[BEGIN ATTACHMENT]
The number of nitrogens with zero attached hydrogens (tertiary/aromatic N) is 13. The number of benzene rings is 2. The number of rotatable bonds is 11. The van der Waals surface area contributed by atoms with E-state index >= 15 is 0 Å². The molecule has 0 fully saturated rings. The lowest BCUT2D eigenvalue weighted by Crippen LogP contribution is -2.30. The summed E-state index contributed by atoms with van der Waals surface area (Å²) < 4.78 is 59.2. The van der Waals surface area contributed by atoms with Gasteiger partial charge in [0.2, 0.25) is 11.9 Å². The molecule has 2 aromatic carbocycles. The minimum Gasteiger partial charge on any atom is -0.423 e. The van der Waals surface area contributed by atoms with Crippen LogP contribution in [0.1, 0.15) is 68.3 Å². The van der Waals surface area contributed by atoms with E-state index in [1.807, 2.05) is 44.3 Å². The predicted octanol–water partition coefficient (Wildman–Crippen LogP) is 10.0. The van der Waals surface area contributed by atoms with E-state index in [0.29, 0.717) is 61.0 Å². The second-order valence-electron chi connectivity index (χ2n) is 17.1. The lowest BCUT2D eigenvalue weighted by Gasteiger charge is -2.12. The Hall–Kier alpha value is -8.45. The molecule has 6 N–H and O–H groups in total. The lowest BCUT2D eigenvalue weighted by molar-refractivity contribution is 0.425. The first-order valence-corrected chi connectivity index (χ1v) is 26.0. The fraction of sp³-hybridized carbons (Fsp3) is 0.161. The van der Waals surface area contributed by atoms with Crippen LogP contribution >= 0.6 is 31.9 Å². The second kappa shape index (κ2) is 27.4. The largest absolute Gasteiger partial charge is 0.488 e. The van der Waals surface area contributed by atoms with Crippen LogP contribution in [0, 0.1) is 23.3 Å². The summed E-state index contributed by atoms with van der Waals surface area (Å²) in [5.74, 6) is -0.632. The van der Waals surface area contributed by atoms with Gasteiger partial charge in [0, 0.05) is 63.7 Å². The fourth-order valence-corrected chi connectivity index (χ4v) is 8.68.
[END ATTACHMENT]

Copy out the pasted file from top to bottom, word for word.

The number of nitrogens with zero attached hydrogens (tertiary/aromatic N) is 13. The number of benzene rings is 2. The number of rotatable bonds is 11. The van der Waals surface area contributed by atoms with E-state index >= 15 is 0 Å². The molecule has 0 fully saturated rings. The lowest BCUT2D eigenvalue weighted by Crippen LogP contribution is -2.30. The summed E-state index contributed by atoms with van der Waals surface area (Å²) < 4.78 is 59.2. The van der Waals surface area contributed by atoms with Gasteiger partial charge in [0.2, 0.25) is 11.9 Å². The molecule has 2 aromatic carbocycles. The minimum Gasteiger partial charge on any atom is -0.423 e. The van der Waals surface area contributed by atoms with Crippen LogP contribution in [0.1, 0.15) is 68.3 Å². The van der Waals surface area contributed by atoms with E-state index in [1.807, 2.05) is 44.3 Å². The predicted octanol–water partition coefficient (Wildman–Crippen LogP) is 10.0. The van der Waals surface area contributed by atoms with E-state index in [0.29, 0.717) is 61.0 Å². The second-order valence-electron chi connectivity index (χ2n) is 17.1. The lowest BCUT2D eigenvalue weighted by Gasteiger charge is -2.12. The Hall–Kier alpha value is -8.45. The molecule has 6 N–H and O–H groups in total. The lowest BCUT2D eigenvalue weighted by molar-refractivity contribution is 0.425. The first-order valence-corrected chi connectivity index (χ1v) is 26.0. The fraction of sp³-hybridized carbons (Fsp3) is 0.161. The van der Waals surface area contributed by atoms with Crippen LogP contribution >= 0.6 is 31.9 Å². The second kappa shape index (κ2) is 27.4. The largest absolute Gasteiger partial charge is 0.488 e. The van der Waals surface area contributed by atoms with Crippen LogP contribution in [0, 0.1) is 23.3 Å². The summed E-state index contributed by atoms with van der Waals surface area (Å²) in [5.74, 6) is -0.632. The van der Waals surface area contributed by atoms with Gasteiger partial charge in [0, 0.05) is 63.7 Å². The fourth-order valence-corrected chi connectivity index (χ4v) is 8.68.